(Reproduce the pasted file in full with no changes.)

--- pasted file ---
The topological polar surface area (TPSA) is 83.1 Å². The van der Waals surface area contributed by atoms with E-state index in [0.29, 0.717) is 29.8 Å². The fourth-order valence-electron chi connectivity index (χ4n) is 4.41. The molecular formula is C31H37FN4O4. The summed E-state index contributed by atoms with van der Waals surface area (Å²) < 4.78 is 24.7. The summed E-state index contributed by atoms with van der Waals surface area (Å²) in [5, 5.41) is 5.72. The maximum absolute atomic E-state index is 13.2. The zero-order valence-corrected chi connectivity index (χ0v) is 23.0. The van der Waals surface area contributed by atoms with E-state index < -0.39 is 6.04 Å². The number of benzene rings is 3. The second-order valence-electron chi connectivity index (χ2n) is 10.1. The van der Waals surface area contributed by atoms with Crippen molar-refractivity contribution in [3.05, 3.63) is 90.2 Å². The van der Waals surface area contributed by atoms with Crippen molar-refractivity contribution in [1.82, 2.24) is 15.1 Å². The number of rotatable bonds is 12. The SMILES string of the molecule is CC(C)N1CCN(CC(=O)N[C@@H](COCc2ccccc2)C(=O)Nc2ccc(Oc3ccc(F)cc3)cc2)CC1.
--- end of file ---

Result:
The topological polar surface area (TPSA) is 83.1 Å². The van der Waals surface area contributed by atoms with E-state index in [0.29, 0.717) is 29.8 Å². The fourth-order valence-electron chi connectivity index (χ4n) is 4.41. The molecular formula is C31H37FN4O4. The summed E-state index contributed by atoms with van der Waals surface area (Å²) < 4.78 is 24.7. The summed E-state index contributed by atoms with van der Waals surface area (Å²) in [5, 5.41) is 5.72. The maximum absolute atomic E-state index is 13.2. The zero-order valence-corrected chi connectivity index (χ0v) is 23.0. The van der Waals surface area contributed by atoms with E-state index < -0.39 is 6.04 Å². The number of benzene rings is 3. The second-order valence-electron chi connectivity index (χ2n) is 10.1. The van der Waals surface area contributed by atoms with Crippen molar-refractivity contribution in [3.05, 3.63) is 90.2 Å². The van der Waals surface area contributed by atoms with Crippen molar-refractivity contribution in [1.82, 2.24) is 15.1 Å². The number of rotatable bonds is 12. The SMILES string of the molecule is CC(C)N1CCN(CC(=O)N[C@@H](COCc2ccccc2)C(=O)Nc2ccc(Oc3ccc(F)cc3)cc2)CC1.